AMSTERDAM (Reuters) - Judges on Friday convicted Dutch lawmaker Geert Wilders of insulting Moroccans and inciting discrimination against them, but levied no punishment against him.
Wilders, who is leading in some polls before national parliamentary elections in March, responded immediately on Twitter, calling the verdict “totally insane” and saying the court was biased against him. He later said he plans an appeal.
The charges against Wilders stem from a 2014 campaign rally, when he led a group of supporters to chant they wanted “Fewer! Fewer! Fewer!” Moroccans in the Netherlands. A smiling Wilders concluded: “we’re going to take care of that.”
Reading the decision of a three-judge panel, Presiding Judge Hendrik Steenhuis said “no one is above the law”, including politicians. Wilder had planned the inflammatory remarks beforehand and incited others to discriminate people of Moroccan origin, he said.
“If a politician crosses the line, that doesn’t mean free speech is being restricted,” he said. “A crime cannot be protected by the right to free speech.”
In a videotaped response to the verdict, which he did not attend in person, Wilders said: “I will never be silenced” and the ruling was an attempt to “neutralize the leader of the largest and most popular opposition party in the Netherlands.”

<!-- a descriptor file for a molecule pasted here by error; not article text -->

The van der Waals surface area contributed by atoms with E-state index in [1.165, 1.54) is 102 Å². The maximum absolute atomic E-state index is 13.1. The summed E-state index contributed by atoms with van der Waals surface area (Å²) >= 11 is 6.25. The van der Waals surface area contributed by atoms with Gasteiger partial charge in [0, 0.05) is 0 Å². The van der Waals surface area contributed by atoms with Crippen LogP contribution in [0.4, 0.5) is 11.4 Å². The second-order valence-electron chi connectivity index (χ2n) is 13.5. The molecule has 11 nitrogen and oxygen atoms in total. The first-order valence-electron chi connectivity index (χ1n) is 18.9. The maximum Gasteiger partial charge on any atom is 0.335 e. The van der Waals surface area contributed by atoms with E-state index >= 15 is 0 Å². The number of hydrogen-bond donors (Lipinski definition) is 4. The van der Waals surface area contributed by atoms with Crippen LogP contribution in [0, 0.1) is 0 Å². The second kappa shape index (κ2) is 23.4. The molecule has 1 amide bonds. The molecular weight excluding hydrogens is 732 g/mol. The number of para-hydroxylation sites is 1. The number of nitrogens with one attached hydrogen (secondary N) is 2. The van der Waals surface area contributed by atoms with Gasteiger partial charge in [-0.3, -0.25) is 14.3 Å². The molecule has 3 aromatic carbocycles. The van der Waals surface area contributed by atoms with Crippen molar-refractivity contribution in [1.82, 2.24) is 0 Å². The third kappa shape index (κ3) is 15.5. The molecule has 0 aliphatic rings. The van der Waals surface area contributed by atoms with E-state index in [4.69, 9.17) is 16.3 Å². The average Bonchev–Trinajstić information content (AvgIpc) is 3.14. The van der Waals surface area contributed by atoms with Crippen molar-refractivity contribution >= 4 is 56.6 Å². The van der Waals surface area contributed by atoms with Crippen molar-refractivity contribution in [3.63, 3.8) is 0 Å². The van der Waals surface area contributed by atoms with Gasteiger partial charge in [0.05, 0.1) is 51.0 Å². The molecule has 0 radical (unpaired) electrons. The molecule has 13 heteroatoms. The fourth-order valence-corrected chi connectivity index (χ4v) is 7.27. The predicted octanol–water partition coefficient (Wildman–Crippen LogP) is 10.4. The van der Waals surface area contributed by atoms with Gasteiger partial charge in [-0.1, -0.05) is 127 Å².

Steenhuis said Moroccans form a clearly defined population within the Netherlands that Wilders had “singled out ... (as having) less rights” to reside in the Netherlands. There are roughly 400,000 people of Moroccan origin in the Netherlands.
“This statement can be regarded as affecting the dignity of this group as a whole. It is insulting for the entire group,” the ruling said.
In closing remarks on Nov. 23, Wilders told judges his remarks were obviously not intended as a call to genocide -- he has never advocated violence -- but rather a reference to his official party platform.
Measures he endorses that could lead to fewer Moroccans include a ban on immigration, expelling Moroccans with dual nationality who commit crimes, and a “voluntary repatriation” policy.
Prosecutors, who rejected Wilders’ assertions the trial was politically motivated and an unfair attempt to limit his right to free speech, had asked that a fine of 5,000 euros (4,211.03 pounds), but no prison sentence, be imposed.
Wilders appeal is likely to last throughout the parliamentary election campaign, which runs for six weeks before voting on March 15.
A previous attempt to prosecute Wilders for anti-Islam remarks, such as likening the religion to Nazism and calling for a ban on the Koran, ended in acquittal in 2011. That process was widely seen as strengthening his reputation as a defender of freedom of speech and increased his popularity.
Reporting by Toby Sterling, editing by Larry King
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